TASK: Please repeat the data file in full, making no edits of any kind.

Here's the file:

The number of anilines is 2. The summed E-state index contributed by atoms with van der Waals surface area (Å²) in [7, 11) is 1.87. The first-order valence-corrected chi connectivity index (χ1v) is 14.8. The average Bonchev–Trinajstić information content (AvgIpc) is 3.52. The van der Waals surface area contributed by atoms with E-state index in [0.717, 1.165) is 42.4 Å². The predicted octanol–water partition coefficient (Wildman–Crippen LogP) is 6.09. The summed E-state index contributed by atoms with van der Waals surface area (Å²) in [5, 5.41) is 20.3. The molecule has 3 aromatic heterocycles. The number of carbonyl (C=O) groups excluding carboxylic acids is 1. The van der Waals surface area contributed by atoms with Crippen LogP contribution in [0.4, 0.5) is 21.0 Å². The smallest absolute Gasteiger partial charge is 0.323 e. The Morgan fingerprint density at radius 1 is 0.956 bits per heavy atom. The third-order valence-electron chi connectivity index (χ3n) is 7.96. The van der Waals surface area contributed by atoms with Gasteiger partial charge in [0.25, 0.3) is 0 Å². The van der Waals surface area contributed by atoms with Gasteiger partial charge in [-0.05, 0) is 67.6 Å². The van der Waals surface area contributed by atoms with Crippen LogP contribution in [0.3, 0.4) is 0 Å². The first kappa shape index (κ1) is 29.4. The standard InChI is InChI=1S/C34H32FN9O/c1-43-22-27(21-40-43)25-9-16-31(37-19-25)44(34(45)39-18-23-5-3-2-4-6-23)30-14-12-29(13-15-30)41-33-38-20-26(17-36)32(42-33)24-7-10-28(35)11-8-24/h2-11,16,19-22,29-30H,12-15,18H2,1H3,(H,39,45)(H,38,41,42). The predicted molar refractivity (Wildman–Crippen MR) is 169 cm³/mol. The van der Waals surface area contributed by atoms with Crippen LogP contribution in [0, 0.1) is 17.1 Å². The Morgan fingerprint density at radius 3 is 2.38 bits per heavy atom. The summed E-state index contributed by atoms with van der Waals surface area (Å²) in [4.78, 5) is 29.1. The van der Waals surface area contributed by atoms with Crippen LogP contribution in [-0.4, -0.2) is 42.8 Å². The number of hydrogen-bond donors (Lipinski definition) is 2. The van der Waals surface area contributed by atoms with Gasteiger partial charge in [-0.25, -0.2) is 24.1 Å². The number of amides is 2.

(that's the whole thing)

The number of anilines is 2. The summed E-state index contributed by atoms with van der Waals surface area (Å²) in [7, 11) is 1.87. The first-order valence-corrected chi connectivity index (χ1v) is 14.8. The average Bonchev–Trinajstić information content (AvgIpc) is 3.52. The van der Waals surface area contributed by atoms with E-state index in [0.717, 1.165) is 42.4 Å². The predicted octanol–water partition coefficient (Wildman–Crippen LogP) is 6.09. The summed E-state index contributed by atoms with van der Waals surface area (Å²) in [5, 5.41) is 20.3. The molecule has 3 aromatic heterocycles. The number of carbonyl (C=O) groups excluding carboxylic acids is 1. The van der Waals surface area contributed by atoms with Crippen LogP contribution in [0.4, 0.5) is 21.0 Å². The smallest absolute Gasteiger partial charge is 0.323 e. The Morgan fingerprint density at radius 1 is 0.956 bits per heavy atom. The third-order valence-electron chi connectivity index (χ3n) is 7.96. The van der Waals surface area contributed by atoms with Gasteiger partial charge in [0.25, 0.3) is 0 Å². The van der Waals surface area contributed by atoms with Gasteiger partial charge in [-0.05, 0) is 67.6 Å². The van der Waals surface area contributed by atoms with Crippen LogP contribution in [0.3, 0.4) is 0 Å². The first kappa shape index (κ1) is 29.4. The standard InChI is InChI=1S/C34H32FN9O/c1-43-22-27(21-40-43)25-9-16-31(37-19-25)44(34(45)39-18-23-5-3-2-4-6-23)30-14-12-29(13-15-30)41-33-38-20-26(17-36)32(42-33)24-7-10-28(35)11-8-24/h2-11,16,19-22,29-30H,12-15,18H2,1H3,(H,39,45)(H,38,41,42). The predicted molar refractivity (Wildman–Crippen MR) is 169 cm³/mol. The van der Waals surface area contributed by atoms with Crippen LogP contribution in [0, 0.1) is 17.1 Å². The Morgan fingerprint density at radius 3 is 2.38 bits per heavy atom. The summed E-state index contributed by atoms with van der Waals surface area (Å²) in [4.78, 5) is 29.1. The van der Waals surface area contributed by atoms with Crippen LogP contribution in [-0.4, -0.2) is 42.8 Å². The number of hydrogen-bond donors (Lipinski definition) is 2. The van der Waals surface area contributed by atoms with Gasteiger partial charge in [-0.25, -0.2) is 24.1 Å². The number of amides is 2.